install phpmyadmin ubuntu

phpMyAdmin is a PHP-based web interface for managing MySQL databases. It can be a convenient alternative for users that don’t like administering MySQL from the command line.

You must set up a LAMP/LEMP stack on your server before installing phpMyAdmin. Additionally, as it’s a common attack vector, it’s important to properly secure it after the installation.

Installing phpMyAdmin

While there are multiple ways to install phpMyAdmin, we recommend installing it directly from the Ubuntu repository for the best integration.

First, update your package index so that you have access to the latest packages. 

sudo apt update

Now, install phpMyAdmin along with some other packages recommended in the official install docs. These will add extra functionality like adding JSON support, providing the curl module, etc.

Note: If you installed a PHP version different from the one currently in the repository, you’ll need to adjust the module versions accordingly in the command below (e.g.,php8.2-zip instead of php-zip). 

sudo apt install phpmyadmin php-mbstring php-zip php-gd php-json php-curl

When prompted to configure the web server, apache2 will be highlighted. Press Space to select apache2, then Tab and Enter to proceed.

Then, select Yes when prompted to configure the database for phpMyAdmin with dbconfig-common.

Finally, set a password for the phpMyAdmin MySQL user.

(Situational) Bypass Password Error

It’s standard procedure to enable the Validate Password option when securing MySQL, but you’ll encounter an error when setting the password due to this plugin.

Let’s go over how you can bypass this error.

Press Tab and Enter to proceed to the next screen and select the abort option there.  

Log in as the MySQL root user.

sudo mysql -u root -p

Temporarily disable the Validate Password component and exit the MySQL prompt.

UNINSTALL COMPONENT "file://component_validate_password";

Then, follow the same process as earlier to install phpMyAdmin.

sudo apt install -y phpmyadmin

After installing phpMyAdmin, you can log in as the root user and re-enable the Validate Password plugin.

sudo mysql -u root -p
INSTALL COMPONENT "file://component_validate_password";

Finally, enable the mbstring PHP module and restart the Apache server to apply the changes.

sudo phpenmod mbstring
sudo systemctl restart apache2

Creating New phpMyAdmin User

The default phpMyAdmin user only has limited permissions. While you can grant this user the necessary permissions, we recommend creating a new user rather than using the default user. To do this, first log in to MySQL as root.

sudo mysql -u root -p

Use the following statements to create the user and grant them the necessary permissions. Don’t forget to replace the username and password values with your own before executing the commands.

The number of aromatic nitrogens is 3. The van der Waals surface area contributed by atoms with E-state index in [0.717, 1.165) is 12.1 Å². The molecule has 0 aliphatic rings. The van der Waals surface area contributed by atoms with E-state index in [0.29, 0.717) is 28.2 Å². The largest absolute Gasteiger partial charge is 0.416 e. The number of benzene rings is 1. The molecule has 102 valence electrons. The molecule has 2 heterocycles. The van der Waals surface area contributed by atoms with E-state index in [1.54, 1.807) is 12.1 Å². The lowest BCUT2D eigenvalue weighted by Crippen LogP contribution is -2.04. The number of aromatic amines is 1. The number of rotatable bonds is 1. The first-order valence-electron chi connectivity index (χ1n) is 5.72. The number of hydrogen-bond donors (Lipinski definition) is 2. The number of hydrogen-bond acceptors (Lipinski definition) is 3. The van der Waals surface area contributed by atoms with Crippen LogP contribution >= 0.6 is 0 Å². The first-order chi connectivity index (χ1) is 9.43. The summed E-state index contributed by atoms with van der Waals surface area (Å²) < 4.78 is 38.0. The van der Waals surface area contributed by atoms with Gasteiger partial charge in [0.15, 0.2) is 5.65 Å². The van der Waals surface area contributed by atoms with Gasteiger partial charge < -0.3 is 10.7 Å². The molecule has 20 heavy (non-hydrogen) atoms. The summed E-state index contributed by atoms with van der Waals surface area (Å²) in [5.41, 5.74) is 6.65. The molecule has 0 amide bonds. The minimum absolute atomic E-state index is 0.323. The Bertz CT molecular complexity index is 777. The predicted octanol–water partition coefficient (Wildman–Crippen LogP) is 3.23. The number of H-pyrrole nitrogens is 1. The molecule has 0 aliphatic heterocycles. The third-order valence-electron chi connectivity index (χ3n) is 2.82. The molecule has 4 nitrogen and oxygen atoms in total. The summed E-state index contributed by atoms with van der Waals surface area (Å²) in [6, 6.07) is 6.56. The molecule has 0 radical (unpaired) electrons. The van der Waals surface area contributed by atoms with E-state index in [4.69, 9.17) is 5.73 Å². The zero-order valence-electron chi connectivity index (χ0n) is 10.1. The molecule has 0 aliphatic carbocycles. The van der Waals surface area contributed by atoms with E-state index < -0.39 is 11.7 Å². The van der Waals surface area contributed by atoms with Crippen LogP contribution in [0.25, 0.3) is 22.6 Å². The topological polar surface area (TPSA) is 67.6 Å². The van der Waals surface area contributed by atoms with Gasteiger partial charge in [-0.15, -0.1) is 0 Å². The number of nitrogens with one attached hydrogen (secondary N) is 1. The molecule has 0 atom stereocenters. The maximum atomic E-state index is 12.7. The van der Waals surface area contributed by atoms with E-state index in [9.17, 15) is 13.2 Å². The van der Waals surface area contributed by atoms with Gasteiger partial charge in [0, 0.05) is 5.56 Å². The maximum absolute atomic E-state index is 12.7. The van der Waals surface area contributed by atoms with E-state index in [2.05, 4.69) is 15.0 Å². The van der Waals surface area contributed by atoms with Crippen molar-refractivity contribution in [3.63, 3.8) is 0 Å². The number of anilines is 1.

CREATE USER 'username'@'localhost' IDENTIFIED WITH caching_sha2_password BY 'password';

Accessing phpMyAdmin

Now, you can access the phpMyAdmin dashboard from a web browser. You can use the root user or the user you just created to log in.


Securing phpMyAdmin

phpMyAdmin isn’t secure enough by default, so it’s important to take steps to lock things down yourself. For starters, you should change the default directory alias.

Open the phpMyAdmin Apache config file with your preferred text editor. We’ll use nano.

sudo nano /etc/phpmyadmin/apache.conf

Change the Alias entry to something else, or simply append some random strings to the Alias name.

Next, you should use the apache2 authentication functionality to set up an additional layer of password-based protection.

Add the AllowOverride All directive in the directory configuration section to do this.

Save the changes and exit the editor (Ctrl + O and Ctrl + X in nano). 

Now, we’ll create an .htaccess config file in the default phpMyAdmin directory to set up the authentication. 

sudo nano /usr/share/phpmyadmin/.htaccess

Use the configuration provided below. Here,

  • AuthType Basic specifies that we’re authenticating with a password file. 
  • AuthName sets the message for the dialog box. 
  • AuthUserFile sets the location of the password file. 
  • Require valid-user specifies that only authorized users can access this resource. 
AuthType Basic
AuthName "No Access"
AuthUserFile /etc/phpmyadmin/.htpasswd
Require valid-user

Once again, save the changes and exit the editor. Then, use the htpasswd utility to authenticate a user. Remember to replace the username before executing the command.

sudo htpasswd -c /etc/phpmyadmin/.htpasswd username

Set a password for the new login prompt here. 

If you want to authenticate more users, omit the -c flag and use the same command like so

sudo htpasswd /etc/phpmyadmin/.htpasswd newuser

Finally, restart the Apache server to apply the changes made so far.

sudo systemctl restart apache2
Anup Thapa

Senior Writer

Anup Thapa is a Linux enthusiast with an extensive background in computer hardware and networking. His goal is to effectively communicate technical concepts in a simplified form understandable by new Linux users. To this end, he mainly writes beginner-friendly tutorials and troubleshooting guides. Outside of work, he enjoys reading up on a range of topics, traveling, working out, and MOBAs.